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Updated 12:00 noon February 16, 2004



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Does sleeping brain 'wake up' with every snore?

Patients who snore or have other symptoms of sleep apnea often undergo testing in sleep laboratories to measure the number of breathing pauses and arousals that occur while they slumber. But doctors find these tests do not effectively predict daytime consequences suspected to arise from sleep apnea.

Now, neurologists at the U-M Health System (UMHS) and engineers at Altarum Institute in Ann Arbor have discovered evidence that the disruption of sleep in sleep apnea may be much more frequent than the breathing pauses, or apneas, themselves.

In two papers published in the February issue of the journal Sleep, the researchers describe for the first time evidence that, on average, brain waves change with each breath, not just the short periods of the night when apneas occur. Although the data are preliminary, they suggest a whole new thinking in sleep research that eventually might help doctors predict who will suffer consequences of sleep apnea, and who will respond to treatment.

"Complicated studies that require time, money and technical expertise are often performed in sleep laboratories," says Dr. Ronald Chervin, director of the Sleep Disorders Center (SDC) and Michael S. Aldrich Sleep Disorders Laboratory at UMHS.

"The most common reason is to gauge the severity of sleep apnea. A frustrating problem has been that results of these studies have not predicted the behavioral outcomes of sleep apnea very well. That makes us think that maybe we don't have the best laboratory measures; maybe we are not recording some of the most important features of sleep apnea."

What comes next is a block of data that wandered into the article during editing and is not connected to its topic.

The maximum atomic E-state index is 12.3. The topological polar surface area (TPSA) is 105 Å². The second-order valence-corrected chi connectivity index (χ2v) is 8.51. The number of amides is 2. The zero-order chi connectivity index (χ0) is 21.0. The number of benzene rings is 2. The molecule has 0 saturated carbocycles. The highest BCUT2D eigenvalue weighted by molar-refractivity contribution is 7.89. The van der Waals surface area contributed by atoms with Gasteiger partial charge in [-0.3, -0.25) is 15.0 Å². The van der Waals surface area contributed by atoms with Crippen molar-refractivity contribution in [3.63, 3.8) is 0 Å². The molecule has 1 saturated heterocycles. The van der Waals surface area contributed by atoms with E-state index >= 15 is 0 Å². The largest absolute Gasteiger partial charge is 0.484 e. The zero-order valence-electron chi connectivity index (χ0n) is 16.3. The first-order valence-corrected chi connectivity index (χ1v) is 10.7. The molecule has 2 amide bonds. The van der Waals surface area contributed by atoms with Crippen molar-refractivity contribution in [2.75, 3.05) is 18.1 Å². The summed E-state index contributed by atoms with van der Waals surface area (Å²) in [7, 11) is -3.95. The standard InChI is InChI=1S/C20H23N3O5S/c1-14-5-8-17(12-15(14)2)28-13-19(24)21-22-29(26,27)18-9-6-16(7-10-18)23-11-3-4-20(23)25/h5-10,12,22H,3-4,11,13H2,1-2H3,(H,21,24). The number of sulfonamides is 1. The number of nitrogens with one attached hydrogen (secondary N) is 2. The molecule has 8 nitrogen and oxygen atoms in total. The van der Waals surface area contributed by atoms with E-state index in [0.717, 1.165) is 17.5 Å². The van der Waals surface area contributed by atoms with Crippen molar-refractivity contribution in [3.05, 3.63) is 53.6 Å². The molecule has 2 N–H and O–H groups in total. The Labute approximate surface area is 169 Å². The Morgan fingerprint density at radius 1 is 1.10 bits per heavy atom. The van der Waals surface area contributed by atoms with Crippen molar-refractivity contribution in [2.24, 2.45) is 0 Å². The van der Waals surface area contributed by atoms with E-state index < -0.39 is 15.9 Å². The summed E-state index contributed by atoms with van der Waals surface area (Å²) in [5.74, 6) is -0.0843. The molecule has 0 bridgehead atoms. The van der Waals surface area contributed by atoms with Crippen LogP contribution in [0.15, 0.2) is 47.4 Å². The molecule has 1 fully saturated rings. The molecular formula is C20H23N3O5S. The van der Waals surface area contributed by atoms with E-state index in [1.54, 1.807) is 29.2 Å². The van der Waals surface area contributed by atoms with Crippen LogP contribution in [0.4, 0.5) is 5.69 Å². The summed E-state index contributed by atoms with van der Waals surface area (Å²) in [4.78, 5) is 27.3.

Engineers at Altarum applied their long experience in signal pattern detection to develop a novel computer program that measures the extent to which brain wave activity varies on average with the breathing cycle during sleep. The research shows for the first time that, on average, brain wave activity as reflected in the electroencephalogram (EEG) did change with the breathing cycle of the child being studied, even when no pauses in breathing occurred.

Millions of people experience sleep apnea, a condition in which repeated pauses in breathing during sleep cause many arousals during the night. The nocturnal arousals, in turn, are suspected to be an important cause of daytime symptoms: sleepiness in adults, and attention problems or hyperactivity in children.

Typical measures for assessing sleep apnea involve counting the number of times a patient's breathing is obstructed or partly obstructed. But sleep specialists also know that people with sleep apnea often work harder than normal to breathe even in between these episodes.

In addition to Chervin, researchers included registered nurse Deborah Ruzicka of the UMHS SDC and several employees of Altarum.

U-M and Altarum have filed a provisional patent application on the signal-analysis algorithm used to track changes in the brain during the respiratory cycle. Funding for the study came from the National Institutes of Health, the U-M General Clinical Research Center, and Altarum.

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